Trees for Life launches court challenge to Scottish Government’s ‘licence to kill’ beaver policy
Trees for Life is to challenge the Scottish Government's nature agency NatureScot in court over its failure to make the killing of Scotland's wild beavers a genuine last resort when the species needs to be managed.
The Highlands-based rewilding charity has launched a £40,000 crowdfunding appeal to cover the costs of a judicial review aiming to protect the endangered species.
Trees for Life says that winning the legal challenge would help secure a better future for beavers, which can be key allies in tackling the nature and climate emergencies.
“This is a matter of law, not of opinion. There's a strong legal case that NatureScot is breaking the law by failing to make killing of beavers a last resort when they have unwanted impacts on agricultural land,” said Steve Micklewright, Trees for Life's Chief Executive.
“It's clear from our correspondence with NatureScot that it is unwilling to change approach and properly consider moving beavers as an alternative to killing. So we're having to launch a judicial review to secure the future of Scotland's habitat-creating, biodiversity-boosting, flood-preventing beavers, and prevent more needless loss of life.”
Although the Scottish Government declared beavers a legally protected species in May 2019, in the following months its nature agency NatureScot authorised the killing of 87 wild beavers – a fifth of the Scottish population. Trees for Life considers that NatureScot is failing in its duty to protect beavers and is breaking the law by issuing lethal control licenses without exploring all other options.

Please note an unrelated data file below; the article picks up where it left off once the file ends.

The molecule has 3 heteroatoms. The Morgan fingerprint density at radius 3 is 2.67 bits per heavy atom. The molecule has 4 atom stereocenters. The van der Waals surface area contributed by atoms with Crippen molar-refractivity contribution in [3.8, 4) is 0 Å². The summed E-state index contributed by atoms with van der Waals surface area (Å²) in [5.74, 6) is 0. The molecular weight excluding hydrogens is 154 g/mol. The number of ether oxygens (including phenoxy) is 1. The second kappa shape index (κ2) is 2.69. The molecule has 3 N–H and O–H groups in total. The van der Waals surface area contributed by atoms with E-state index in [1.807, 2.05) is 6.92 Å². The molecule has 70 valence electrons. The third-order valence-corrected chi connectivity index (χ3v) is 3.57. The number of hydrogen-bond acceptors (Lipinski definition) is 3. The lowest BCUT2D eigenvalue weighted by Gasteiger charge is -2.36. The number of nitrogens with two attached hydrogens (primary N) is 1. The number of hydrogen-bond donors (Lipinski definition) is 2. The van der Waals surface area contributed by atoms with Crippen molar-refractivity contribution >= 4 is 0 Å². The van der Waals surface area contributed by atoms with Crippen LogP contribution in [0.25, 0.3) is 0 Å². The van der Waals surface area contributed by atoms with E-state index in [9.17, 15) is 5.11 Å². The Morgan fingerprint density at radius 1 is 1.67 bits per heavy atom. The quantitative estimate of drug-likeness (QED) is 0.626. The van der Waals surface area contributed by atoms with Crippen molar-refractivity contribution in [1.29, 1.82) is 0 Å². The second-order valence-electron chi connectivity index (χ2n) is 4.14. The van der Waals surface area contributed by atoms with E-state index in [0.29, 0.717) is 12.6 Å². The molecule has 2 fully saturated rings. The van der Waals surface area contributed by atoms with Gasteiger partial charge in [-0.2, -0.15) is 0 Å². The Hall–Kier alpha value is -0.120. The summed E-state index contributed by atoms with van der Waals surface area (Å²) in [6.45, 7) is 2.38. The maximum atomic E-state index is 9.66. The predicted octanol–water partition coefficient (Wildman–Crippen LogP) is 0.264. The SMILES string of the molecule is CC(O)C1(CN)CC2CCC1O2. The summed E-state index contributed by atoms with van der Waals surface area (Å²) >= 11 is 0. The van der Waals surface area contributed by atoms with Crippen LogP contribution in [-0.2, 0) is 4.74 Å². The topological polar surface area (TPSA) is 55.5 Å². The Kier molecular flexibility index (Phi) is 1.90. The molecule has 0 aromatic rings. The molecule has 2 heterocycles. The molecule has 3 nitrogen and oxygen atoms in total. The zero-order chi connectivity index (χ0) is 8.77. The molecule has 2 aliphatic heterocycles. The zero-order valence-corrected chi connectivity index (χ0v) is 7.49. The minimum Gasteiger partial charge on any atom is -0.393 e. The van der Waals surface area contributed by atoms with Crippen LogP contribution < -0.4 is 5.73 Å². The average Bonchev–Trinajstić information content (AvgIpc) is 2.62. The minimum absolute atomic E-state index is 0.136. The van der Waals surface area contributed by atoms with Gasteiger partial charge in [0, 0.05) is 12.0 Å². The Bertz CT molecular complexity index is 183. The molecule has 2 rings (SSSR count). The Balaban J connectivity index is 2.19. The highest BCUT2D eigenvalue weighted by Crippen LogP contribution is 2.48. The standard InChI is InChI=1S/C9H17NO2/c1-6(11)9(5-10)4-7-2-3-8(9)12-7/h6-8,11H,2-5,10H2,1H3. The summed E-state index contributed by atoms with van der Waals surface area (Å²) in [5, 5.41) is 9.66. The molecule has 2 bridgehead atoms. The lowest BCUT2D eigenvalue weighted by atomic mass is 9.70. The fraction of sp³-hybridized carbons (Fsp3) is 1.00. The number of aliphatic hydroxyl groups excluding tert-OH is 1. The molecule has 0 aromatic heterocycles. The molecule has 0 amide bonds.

Beavers are superb ecosystem architects, with their dams creating nature-rich wetlands, but sometimes have unwanted local impacts on agricultural land which need managing. Where this happens, laws governing protected species require any intervention to have the least possible impact on their conservation.
NatureScot has identified over 100,000 hectares of suitable habitat for beavers. Yet the Scottish Government says beavers cannot be relocated to new areas within Scotland – significantly limiting the options for Tayside farmers whose crops are damaged by beavers.
“The Scottish Government's policy is making a mockery of beavers' protected species status. By respecting the law and allowing relocation of beavers to suitable areas of Scotland, the Government could achieve a big nature-friendly, climate-friendly, farmer-friendly win,” said Alan McDonnell, Trees for Life's Conservation Manager.
“It would simultaneously prevent damage to farmers' fields, ensure farmers are less often put in the unpleasant position of having to shoot beavers, allow more areas to benefit from beavers' positive impacts on ecosystems, and help secure the future of a much-loved species which most people want to see properly protected.”
A judicial review ruling in Trees for Life's favour will ensure lethal control is a genuine last resort. Conservation charities and others will be able to identify – with proper community engagement – suitable sites around Scotland to which beavers could be moved and be safe and welcome.
“There are several options available to NatureScot where it sees a need to mitigate beavers' impacts on farming – but instead of adopting these, it has chosen killing beavers as its go-to solution. This approach is beyond their authority and ultimately illegal,” said lawyer Adam Eagle, Chief Executive Officer of The Lifescape Project, a legally specialist rewilding charity spearheading the litigation alongside Trees for Life.
Trees for Life is dedicated to rewilding the Scottish Highlands. For more details on the charity's Protect Beavers In Scotland crowdfunding appeal, see